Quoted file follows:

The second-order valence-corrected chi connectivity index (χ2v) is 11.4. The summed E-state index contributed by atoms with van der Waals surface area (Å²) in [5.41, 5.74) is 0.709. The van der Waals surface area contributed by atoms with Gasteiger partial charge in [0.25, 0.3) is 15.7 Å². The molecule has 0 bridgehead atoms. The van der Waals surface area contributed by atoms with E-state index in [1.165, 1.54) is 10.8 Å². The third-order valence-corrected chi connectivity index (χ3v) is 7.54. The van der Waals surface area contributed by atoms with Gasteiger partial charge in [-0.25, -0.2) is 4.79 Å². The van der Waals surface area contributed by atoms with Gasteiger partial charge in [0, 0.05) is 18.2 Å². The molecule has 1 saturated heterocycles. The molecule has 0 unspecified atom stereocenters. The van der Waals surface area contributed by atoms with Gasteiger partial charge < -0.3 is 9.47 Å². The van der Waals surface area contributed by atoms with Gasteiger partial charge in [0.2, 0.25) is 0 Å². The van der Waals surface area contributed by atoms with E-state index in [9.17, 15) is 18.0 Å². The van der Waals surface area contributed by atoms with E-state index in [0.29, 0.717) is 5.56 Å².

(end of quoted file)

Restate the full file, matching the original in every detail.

The second-order valence-corrected chi connectivity index (χ2v) is 11.4. The summed E-state index contributed by atoms with van der Waals surface area (Å²) in [5.41, 5.74) is 0.709. The van der Waals surface area contributed by atoms with Gasteiger partial charge in [0.25, 0.3) is 15.7 Å². The molecule has 0 bridgehead atoms. The van der Waals surface area contributed by atoms with E-state index in [1.165, 1.54) is 10.8 Å². The third-order valence-corrected chi connectivity index (χ3v) is 7.54. The van der Waals surface area contributed by atoms with Gasteiger partial charge in [-0.25, -0.2) is 4.79 Å². The van der Waals surface area contributed by atoms with Gasteiger partial charge in [0, 0.05) is 18.2 Å². The molecule has 1 saturated heterocycles. The molecule has 0 unspecified atom stereocenters. The van der Waals surface area contributed by atoms with Gasteiger partial charge < -0.3 is 9.47 Å². The van der Waals surface area contributed by atoms with Gasteiger partial charge in [0.2, 0.25) is 0 Å². The van der Waals surface area contributed by atoms with E-state index in [9.17, 15) is 18.0 Å². The van der Waals surface area contributed by atoms with E-state index in [0.29, 0.717) is 5.56 Å².